It is 11 years since they last met. Jay buys a mansion on Long Island,opposite the Buchanan home. He invents a new background for himself and starts throwing huge parties and finally meets Daisy again.
The script lets them down here. Within one short scene, Jay convinces Daisy that she doesn’t love her husband and must tell him.
Nick, the voice of reason, tells Jay he is living in a dream and Daisy won’t go through with it.
Daisy’s husband, Tom, meanwhile has been having an affair with Myrtle, the wife of the local garage owner,Wilson ( Shelley Winters and Howard da Sylva).
.In the hands of George Cukor, George Stevens or William Wyler, this could have been an excellent drama. But I’d also add that the part of Daisy needed to be a dazzling beauty – Gene Tierney would have been perfect.
Alan Ladd never conveyed the passion the role demands. Tyrone Power would have been far better.
It’s understandable that the film wasn’t a big hit – it wasn’t what Ladd fans expected. The film’s trailer is also on the 2015 DVD and is a blatant attempt to mislead the public into thinking it is a typical Ladd crime picture.
Elisha Cook has a small part with the wonderful name of ‘Klipspringer’ who works for Gatsby and has been with him for many years.
It’s great to see Cook in a role far removed from his usual gangsters – his character understands Gatsby ( as much as anyone can) and is a good friend. He also plays piano in Gatsby’s mansion!
The cast also has Ruth Hussey who plays a friend of Daisy’s, but the role could easily be eliminated .
One of the flashbacks to Gatsby’s past involves Henry Hull who tries to help the young Gatsby .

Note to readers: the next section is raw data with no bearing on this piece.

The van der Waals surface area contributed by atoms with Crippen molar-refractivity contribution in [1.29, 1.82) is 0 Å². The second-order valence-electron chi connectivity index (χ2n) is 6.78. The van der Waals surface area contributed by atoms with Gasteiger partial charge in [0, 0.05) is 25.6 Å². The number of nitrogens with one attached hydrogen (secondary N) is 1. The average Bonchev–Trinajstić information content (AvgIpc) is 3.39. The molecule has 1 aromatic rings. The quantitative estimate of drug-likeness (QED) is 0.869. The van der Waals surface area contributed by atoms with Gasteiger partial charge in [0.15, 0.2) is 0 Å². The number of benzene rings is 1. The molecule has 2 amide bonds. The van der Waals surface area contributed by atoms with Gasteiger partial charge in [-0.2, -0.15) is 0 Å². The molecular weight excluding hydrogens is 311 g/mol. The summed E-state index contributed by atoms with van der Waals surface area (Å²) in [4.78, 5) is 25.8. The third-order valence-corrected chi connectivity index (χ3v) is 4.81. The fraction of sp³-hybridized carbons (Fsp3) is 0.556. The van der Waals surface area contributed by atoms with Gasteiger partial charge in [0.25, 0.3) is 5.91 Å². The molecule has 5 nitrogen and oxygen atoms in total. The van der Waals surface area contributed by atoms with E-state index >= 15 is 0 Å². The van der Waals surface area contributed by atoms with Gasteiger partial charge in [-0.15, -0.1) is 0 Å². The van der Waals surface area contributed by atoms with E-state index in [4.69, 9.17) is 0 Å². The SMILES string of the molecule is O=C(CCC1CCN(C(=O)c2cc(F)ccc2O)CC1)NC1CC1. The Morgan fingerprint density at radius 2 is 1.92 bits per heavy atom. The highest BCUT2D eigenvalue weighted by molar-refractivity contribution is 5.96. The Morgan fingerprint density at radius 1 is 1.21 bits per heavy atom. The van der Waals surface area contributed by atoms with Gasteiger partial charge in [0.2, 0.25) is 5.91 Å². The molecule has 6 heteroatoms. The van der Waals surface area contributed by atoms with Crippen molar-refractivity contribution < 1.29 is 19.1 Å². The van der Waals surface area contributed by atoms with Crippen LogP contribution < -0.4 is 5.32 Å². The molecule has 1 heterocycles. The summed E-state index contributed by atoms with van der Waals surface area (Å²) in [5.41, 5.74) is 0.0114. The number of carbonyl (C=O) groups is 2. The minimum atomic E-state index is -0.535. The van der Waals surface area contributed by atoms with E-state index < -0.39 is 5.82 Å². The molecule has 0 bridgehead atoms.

The screenplay is based on a 1926 play adaptation of the novel, starring Warner Baxter and Lois Wilson, with William Powell in the role of the garage owner. The play was directed by George Cukor.
In 1958, Robert Ryan and Jeanne Crain played Gatsby and Daisy for a CBS Playhouse 90 production.
The film’s beginning and end are reminiscent of Sunset Boulevard – Gatsby is dead at the start of the film and his death at the end, is in a swimming pool.
In 2012, the Aero Theater in Santa Monica showed The Great Gatsby to honour the 100th anniversary of the birth of Barry Sullivan (1912-1994). Barry’s children attended the screening which was double-billed with The Gangster.
Hollywood’s need to make Alan Ladd appear taller than he was is very evident in the film. In one of the photos above, Betty Field appears to be much shorter than Ladd. She was in fact about only one and a half inches shorter.
In another shot, Alan is eye to eye with MacDonald Carey who is 6 feet.
Such a waste of effort. Alan commanded the screen in roles which suited him . I wonder how it affected him.
I think there is only one biography of Ladd, by Beverley Linet (1979). I hope someone will do another biography. He deserves it.
I’d welcome comments on the film and any comparisons, either with the book or other film versions.
Any idea of the roaring 20s ( the film is set in 1928) is entirely missing from the above advertising – and mostly from the film.